Posts tagged with "Design":

Cersaie 2019

The 2019 edition of Cersaie - the world’s premier exhibition of ceramic tile and bathroom furnishings - is returning to Bologna, Italy from September 23-27. With a robust program that includes lectures by Pritzker-winning architects, CEU-accredited seminars for architects and designers, and training courses for tile industry professionals, Cersaie will serve as an important venue for education, conversation and community. More than 800 exhibitors from 40 countries will showcase the latest trends, designs, and innovations in the ceramic tile industry. Cersaie is organized by Edi.Cer SpA and promoted by Confindustria Ceramica in collaboration with BolognaFiere.

AURA Summer Academy 2019 / Istanbul: Past, Present, Future

The Architecture and Urbanism Research Academy (AURA) Istanbul invites you to its inspiring summer program, “Istanbul: Past, Present and Future” The melting pot of the East and the West, the great city of Istanbul, now a city of more than 15 million people, has been the capital of two glorious empires, the Byzantine and the Ottoman. With its eight thousand years of human history, it presents researchers a vast amount of architectural legacy to discover and analyze. Join us in Istanbul for a month of comprehensive analysis of the city with lectures from leading experts in their respective fields. Explore the mechanisms developed through the millennia to different sets of problems by the builders and inhabitants of this magnificent city! This summer research program will take place in Istanbul between July 8 – August 2, 2019. It is specially designed for undergraduate and graduate students of Architecture, Urban Planning and related fields. The four-week intensive coursework of lectures, on-site visits and studios will provide a valuable opportunity; while benefiting to learn from the distinguished researchers, there will be a chance to collaborate with a diverse group of participants from all over the world. For more information and application:

Robotic Storage Design

A new product design contest on is now available: Pharmathek and Desall invite you to design the new case of the Sintesi robotized warehouse dedicated to the pharmacy world.

Pharmathek is looking for the new design of the case of the Sintesi robotized warehouse and of the automatic loader Pharmaload, installed inside the pharmacies and developed to facilitate the pharmacist and her/his collaborators in the daily management of the medicines and their data.

For more info:

Contest timeline

Upload phase: 28th June 2019 – 03rd October 2019 (1.59 PM UTC)

Client Vote: from 03rd October 2019

Winner announcement: approximately by the end of December 2019

Total awards


Participation is free of charge and open to all creative people at least 18 years or older.


Pharmathek is a company that designs, produces and installs robotic storage systems for pharmacies.

Born within the Th.Kohl Group, a company with a 100 years of experience in the pharmacy sector, since its foundation the company has worked to offer its customers increasingly innovative and high-performance solutions, able to respond better and better to the needs of the contemporary pharmacy.

Among the values ​behind Pharmathek solutions there are efficiency, speed and reliability.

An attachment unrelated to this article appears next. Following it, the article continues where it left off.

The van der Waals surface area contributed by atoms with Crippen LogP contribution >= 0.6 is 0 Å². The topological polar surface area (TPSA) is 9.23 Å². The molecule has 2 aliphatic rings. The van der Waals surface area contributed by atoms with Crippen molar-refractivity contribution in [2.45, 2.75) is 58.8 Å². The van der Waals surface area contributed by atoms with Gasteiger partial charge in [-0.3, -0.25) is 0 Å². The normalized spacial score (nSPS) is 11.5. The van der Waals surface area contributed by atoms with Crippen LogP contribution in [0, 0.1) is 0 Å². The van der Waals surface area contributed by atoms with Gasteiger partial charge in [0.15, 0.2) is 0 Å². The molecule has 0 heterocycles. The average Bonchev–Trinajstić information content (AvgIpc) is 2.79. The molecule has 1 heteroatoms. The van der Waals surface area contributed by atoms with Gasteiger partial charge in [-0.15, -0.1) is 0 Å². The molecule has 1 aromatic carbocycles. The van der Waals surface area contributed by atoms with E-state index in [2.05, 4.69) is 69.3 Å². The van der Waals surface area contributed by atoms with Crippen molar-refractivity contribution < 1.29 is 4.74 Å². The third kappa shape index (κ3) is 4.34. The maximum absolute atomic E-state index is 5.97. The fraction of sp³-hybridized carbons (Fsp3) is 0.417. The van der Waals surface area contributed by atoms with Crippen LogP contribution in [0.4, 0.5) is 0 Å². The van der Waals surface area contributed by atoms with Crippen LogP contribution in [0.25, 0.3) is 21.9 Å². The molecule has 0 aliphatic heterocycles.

But even before that, flexibility: the Pharmathek robotic storage systems can be configured according to the needs of the individual company.

This is why Pharmathek customers include not only pharmacies but also hospital pharmacies and medicine wholesalers.

DESALL is an open innovation platform dedicated to design and innovation, that offers to companies a participatory design tool involving in the creative process an international community coming from all over the world. To date Desall gathers more than 100000 creatives from over 210 countries and has collaborated with international brands like Luxottica, Whirlpool, Electrolux, ALESSI, Enel, Leroy Merlin, KINDER, Barilla, illy, Chicco, Mondadori and many more.

Thanks to the mingling of different cultural backgrounds and creative industries, the Desall community is able to provide high-quality project solutions for every product development phase requested by the client, from concept to product design, from naming to packaging.

TALK: MADWORKSHOP on Design With Purpose

The Martin Architecture and Design Workshop (MADWORKSHOP) supports students, makers, artists, and architects in the realization of socially valuable design projects. Our thriving fellowship and education programs nurture thinkers who will make radical, sustainable, and lasting contributions to the design discourse and society at large. Merging a contemporary aesthetic agenda, ambitious fabrication techniques, and the mentorship of MADWORKSHOP’s experienced Board of Directors, the foundation offers emerging designers the opportunity to take their ideas from concept to reality.

Sofia Borges is a practicing writer, designer, curator, and educator. Sofia has an extensive background in architecture, urbanism, and the arts. She studied photography at the California Institute of the Arts and completed her Bachelors in Urban Studies at the New School University. Informed by her diverse upbringing that extended from LA to Latin America and beyond, Sofia relocated to Berlin after completing her Master of Architecture degree at UCLA. During her time in Europe, she founded the interdisciplinary design practice Affect Studio and became the architecture editor at Gestalten. Sofia has authored and edited nearly two dozen titles on architecture and design. Her most notable books to date include The Tale of Tomorrow, Rock the Shack, Hide and Seek, The Sky’s the Limit, the LA edition of the CITIx60 travel guide series, and Give Me Shelter. Sofia returned to her home town of Los Angeles in 2014, joining the faculty at the USC School of Architecture and launching Colorblock Studio. In Fall of 2016, she joined MADWORKSHOP as their new acting director.

Hip Hop Watches Challenge - Design the new iconic Hip Hop watch